This book discusses recent findings and advanced theories presented at two workshops at TU Berlin in 2017 and 2018. It underlines several advantages of generalized continuum models compared to the classical Cauchy continuum, which although widely used in engineering practice, has a number of limitations, such as:
• The structural size is very small.
• The microstructure is complex.
• The effects are localized.
As such, the development of generalized continuum models is helpful and results in a better description of the behavior of structures or materials. At the same time, there are more and more experimental studies supporting the new models because the number of material parameters is higher.
This book aims to give a concise overview of the current state of damage mechanics, and then to show the fascinating possibility of this promising branch of mechanics, and to provide researchers, engineers and graduate students with an intelligible and self-contained textbook.
The book consists of two parts and an appendix. Part I is concerned with the foundation of continuum damage mechanics. Basic concepts of material damage and the mechanical representation of damage state of various kinds are described in Chapters 1 and 2. In Chapters 3-5, irreversible thermodynamics, thermodynamic constitutive theory and its application to the modeling of the constitutive and the evolution equations of damaged materials are descried as a systematic basis for the subsequent development throughout the book.
Part II describes the application of the fundamental theories developed in Part I to typical damage and fracture problems encountered in various fields of the current engineering. Important engineering aspects of elastic-plastic or ductile damage, their damage mechanics modeling and their further refinement are first discussed in Chapter 6. Chapters 7 and 8 are concerned with the modeling of fatigue, creep, creep-fatigue and their engineering application. Damage mechanics modeling of complicated crack closure behavior in elastic-brittle and composite materials are discussed in Chapters 9 and 10. In Chapter 11, applicability of the local approach to fracture by means of damage mechanics and finite element method, and the ensuing mathematical and numerical problems are briefly discussed.
A proper understanding of the subject matter requires knowledge of tensor algebra and tensor calculus. At the end of this book, therefore, the foundations of tensor analysis are presented in the Appendix, especially for readers with insufficient mathematical background, but with keen interest in this exciting field of mechanics.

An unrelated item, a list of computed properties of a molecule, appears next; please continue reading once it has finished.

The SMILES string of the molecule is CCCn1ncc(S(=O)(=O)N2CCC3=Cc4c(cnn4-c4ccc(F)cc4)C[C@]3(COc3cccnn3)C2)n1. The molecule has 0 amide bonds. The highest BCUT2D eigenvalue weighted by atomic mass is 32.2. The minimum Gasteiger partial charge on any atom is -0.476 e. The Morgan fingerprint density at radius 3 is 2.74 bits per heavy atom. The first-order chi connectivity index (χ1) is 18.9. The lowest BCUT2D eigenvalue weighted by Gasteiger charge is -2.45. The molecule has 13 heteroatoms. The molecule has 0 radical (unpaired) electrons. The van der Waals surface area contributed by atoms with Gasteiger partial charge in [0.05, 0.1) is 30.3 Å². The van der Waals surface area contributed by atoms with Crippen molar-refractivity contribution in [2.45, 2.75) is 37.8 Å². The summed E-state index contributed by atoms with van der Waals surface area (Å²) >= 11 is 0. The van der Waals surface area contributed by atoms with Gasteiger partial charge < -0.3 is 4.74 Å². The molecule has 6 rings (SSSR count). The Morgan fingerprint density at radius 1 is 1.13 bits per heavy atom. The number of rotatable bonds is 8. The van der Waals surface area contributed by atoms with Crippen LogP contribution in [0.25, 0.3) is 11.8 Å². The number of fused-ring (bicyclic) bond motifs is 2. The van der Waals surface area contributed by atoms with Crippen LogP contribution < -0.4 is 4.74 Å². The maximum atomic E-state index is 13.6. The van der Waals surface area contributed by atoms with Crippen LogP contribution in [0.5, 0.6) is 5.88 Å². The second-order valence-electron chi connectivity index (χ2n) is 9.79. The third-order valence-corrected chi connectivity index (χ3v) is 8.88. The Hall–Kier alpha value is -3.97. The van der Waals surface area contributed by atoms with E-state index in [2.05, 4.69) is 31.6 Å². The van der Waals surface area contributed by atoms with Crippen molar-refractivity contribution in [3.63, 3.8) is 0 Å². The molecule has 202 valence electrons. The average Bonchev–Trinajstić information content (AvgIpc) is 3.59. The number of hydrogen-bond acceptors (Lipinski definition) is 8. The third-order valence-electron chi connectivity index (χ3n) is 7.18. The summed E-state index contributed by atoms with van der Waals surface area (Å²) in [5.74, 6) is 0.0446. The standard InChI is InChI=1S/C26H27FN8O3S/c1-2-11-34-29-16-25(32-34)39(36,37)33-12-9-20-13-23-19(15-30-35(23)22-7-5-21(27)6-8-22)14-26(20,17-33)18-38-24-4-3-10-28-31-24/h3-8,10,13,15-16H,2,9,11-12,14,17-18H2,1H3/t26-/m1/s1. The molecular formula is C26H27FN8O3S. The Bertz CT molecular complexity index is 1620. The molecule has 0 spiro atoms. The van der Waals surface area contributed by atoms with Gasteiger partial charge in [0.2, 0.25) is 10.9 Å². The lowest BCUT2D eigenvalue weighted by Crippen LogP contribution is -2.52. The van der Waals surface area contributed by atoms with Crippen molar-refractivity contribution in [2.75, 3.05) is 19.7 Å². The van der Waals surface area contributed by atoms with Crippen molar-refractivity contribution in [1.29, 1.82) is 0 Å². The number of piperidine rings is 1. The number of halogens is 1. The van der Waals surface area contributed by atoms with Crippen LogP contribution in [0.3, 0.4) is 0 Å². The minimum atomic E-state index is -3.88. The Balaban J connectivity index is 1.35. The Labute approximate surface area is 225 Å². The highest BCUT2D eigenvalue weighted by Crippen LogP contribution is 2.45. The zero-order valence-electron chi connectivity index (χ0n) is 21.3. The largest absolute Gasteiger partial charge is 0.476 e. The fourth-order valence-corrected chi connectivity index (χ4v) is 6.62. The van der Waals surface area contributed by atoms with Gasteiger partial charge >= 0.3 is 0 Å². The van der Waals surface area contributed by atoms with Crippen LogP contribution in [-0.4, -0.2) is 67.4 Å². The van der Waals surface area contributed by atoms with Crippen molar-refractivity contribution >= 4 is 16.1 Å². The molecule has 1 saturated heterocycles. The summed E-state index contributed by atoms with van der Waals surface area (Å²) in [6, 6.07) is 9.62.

The authors formulate constitutive equations to describe the inelastic response for the given states of stress and microstructure. They introduce evolution equations to capture hardening, recovery, softening, ageing and damage processes. Principles of continuum mechanics and thermodynamics are presented to provide a framework for the modeling materials behavior with the aim of structural analysis of high-temperature engineering components.
The distinguishable features and importance of this book is the comprehensive description of fundamental concepts and formulations including the objectivity oftensor and constitutive equations, the objective time-derivative of tensor functions, the associated flow rule, the loading criterion, the continuity and smoothness conditions and their substantial physical interpretations in addition to the wide classes of reversible/irreversible constitutive equations of solids and friction behavior between solids.
The theory is derived based on a purely-variational deduction, rooted in the least-Action principle, by considering a minimal set of kinematic descriptors. The treatment herein considered keeps a specific focus on the derivation of most general medium-independent governing equations.It is shown that VMTPM recovers paradigms of consolidated use in multiphase poroelasticity such as Terzaghi's stress partitioning principle and Biot's equations for wave propagation. In particular, the variational treatment permits the derivation of a general medium-independent stress partitioning law, and the proposed variational theory predicts that the external stress, the fluid pressure, and the stress tensor work-associated with the macroscopic strain of the solid phase are partitioned according to a relation which, from a formal point of view, turns out to be strictly compliant with Terzaghi's law, irrespective of the microstructural and constitutive features of a given medium. Moreover, it is shown that some experimental observations on saturated sandstones, generally considered as proof of deviations from Terzaghi's law, are ordinarily predicted by VMTPM.
As a peculiar prediction of VMTPM, the book shows that the phenomenon of compression-induced liquefaction experimentally observed in cohesionless mixtures can be obtained as a natural implication of this theory by a purely rational deduction. A characterization of the phenomenon of crack closure in fractured media is also inferred in terms of macroscopic strain and stress paths.
Altogether the results reported in this monograph exemplify the capability of VMTPM to describe and predict a large class of linear and nonlinear mechanical behaviors observed in two-phase saturated materials.
Professor Yoshida explains the gist of local symmetry (gauge invariance) intuitively so that engineers and applied physicists can digest it easily, rather than describing physical or mathematical details of the principle. The author also describes applications of the theory to practical engineering, such as nondestructive testing in particular, with the use of an optical interferometric technique called ESPI (Electronic Speckle-Pattern Interferometry).The book is not a manual of applications. Instead, it provides information on how to apply physical concepts to engineering applications.
This book features fundamental research and applications in the design of engineering materials, predominantly within the context of mechanical engineering applications such as automobile, railway, marine, aerospace, biomedical, pressure vessel technology, and turbine technology. It covers a wide range of materials, including metals, polymers, composites, and ceramics. Advanced applications include the manufacturing of new materials, testing methods, multi-scale experimental and computational aspects.